DS 3 review: for all its good points, this likeable crossover isn’t classy enough
It’s not called the Crossback any more. That’s probably the most exciting thing to reveal about the new DS 3, which has been shorn of part of its name to enable it to better sit beneath the larger 4, 7 and 9 in Stellantis’s “French luxury” brand.
The logic is simple: no longer is there a 3 hatchback, from which DS needs to differentiate this small crossover, which shares many of its mechanicals with its Peugeot 2008 and Vauxhall Mokka stablemates.
The trouble is, while the original DS 3 was a strong seller, DS has had a tough job of getting buyers interested in this SUV version; sales have not been as strong as those of the 2008 or Mokka.
So this mid-life facelift is charged with giving sales a fillip. With that in mind, you might have expected some dramatic, headline-grabbing changes yet the revisions are minimal: a few cosmetic tweaks around the front bumper and rear lights, and some detail changes to specification. Is it enough?
Enjoyable to drive
Good ride quality
Some nice interior materials
Cramped in the back and boot
Some nasty interior materials
If you need confirmation that DS is feeling the need to draw attention to itself, you need only look at the posterior of the 3, where the addition of new lettering beneath the rear screen means the boot lid now features the paired letters D and S no fewer than three times.
However, for one member of the DS 3 range, the changes run more than skin deep: the electric E-Tense version is the first Stellantis model to get the conglomerate’s upgraded battery and electric motor, which will later filter through to other models.
Power is therefore up from 134bhp to 153bhp, and as the result of an increase in usable battery size to 51kWh from 46kWh, as well as a series of efficiency savings elsewhere, range increases by 38 miles to 250 miles.
Gone is the diesel alternative, which means if you don’t want an electric powertrain in your DS, you’ll have to opt for one of the petrol models instead – though that’s no great hardship, as both are powered by the 1.2-litre three-cylinder we already know and rather like, here in 100bhp and 129bhp forms, with the mated as standard to an eight-speed automatic gearbox.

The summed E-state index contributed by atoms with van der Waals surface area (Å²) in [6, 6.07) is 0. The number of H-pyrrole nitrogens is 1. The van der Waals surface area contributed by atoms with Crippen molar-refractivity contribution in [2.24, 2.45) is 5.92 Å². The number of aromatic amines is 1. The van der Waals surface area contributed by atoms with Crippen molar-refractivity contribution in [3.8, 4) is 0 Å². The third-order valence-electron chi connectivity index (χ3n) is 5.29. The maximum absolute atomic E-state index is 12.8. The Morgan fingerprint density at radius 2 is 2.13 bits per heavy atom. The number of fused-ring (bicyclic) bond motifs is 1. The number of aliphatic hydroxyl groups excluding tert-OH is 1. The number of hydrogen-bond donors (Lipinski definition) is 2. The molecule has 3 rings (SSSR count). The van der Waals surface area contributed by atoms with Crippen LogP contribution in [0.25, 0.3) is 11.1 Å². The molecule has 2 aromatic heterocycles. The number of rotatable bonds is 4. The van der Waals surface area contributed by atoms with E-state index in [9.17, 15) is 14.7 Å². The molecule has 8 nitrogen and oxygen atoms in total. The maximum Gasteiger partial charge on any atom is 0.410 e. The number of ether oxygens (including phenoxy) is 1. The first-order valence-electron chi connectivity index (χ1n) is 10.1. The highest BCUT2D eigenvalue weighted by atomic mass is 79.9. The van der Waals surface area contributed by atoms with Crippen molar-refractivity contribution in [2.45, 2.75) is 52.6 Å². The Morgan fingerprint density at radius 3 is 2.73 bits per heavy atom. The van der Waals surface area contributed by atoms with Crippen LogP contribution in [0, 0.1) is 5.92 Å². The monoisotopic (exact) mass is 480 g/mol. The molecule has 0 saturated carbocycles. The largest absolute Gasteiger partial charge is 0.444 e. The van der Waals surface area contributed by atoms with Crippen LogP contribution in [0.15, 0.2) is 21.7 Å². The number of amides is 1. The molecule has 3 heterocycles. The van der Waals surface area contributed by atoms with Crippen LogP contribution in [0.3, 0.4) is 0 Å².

The range now starts off with the Performance Line, which has a pseudo-sporty feel slightly at odds with DS’s stated aims of boutique luxury and comfort. Performance Line Plus adds a bit more equipment, before you get to the Rivoli and Opera, which feature more leather and chrome.
The differences between these models encompass not so much equipment as interior ambience, which means even the most basic Performance Line is pretty well equipped; there are great swathes of faux suede, a 10-inch touchscreen, keyless entry, LED lights and cruise control.
Upgrading to the Plus gets you satellite navigation, carpet mats and an advanced traction control system that makes life easier in mud and snow; RIvoli swaps the faux suede for leather, while Opera adds heated massage seats in DS’s now-trademark “watch strap”-effect leather upholstery.
Cost of living
The base model is just under £26,000 which is about what you’ll pay for a similarly specified Mokka, which doesn’t sound bad given that the DS is supposedly a premium alternative
However, it’s worth noting that it’s a pretty steep – £3,000, to be precise – clamber from the 100bhp base model to the 129bhp version. This puts the latter in direct contention with the equivalent Audi Q2 and renders it only £1,500 less costly than the equivalent Mini Countryman. And that feels… punchy.
Having said that, the DS costs less to finance or lease than either the Countryman or the Q2, and about the same as its Peugeot 2008 platform-mate. So if, as most new car buyers do, that’s how you’re financing it, the 3 makes sense there.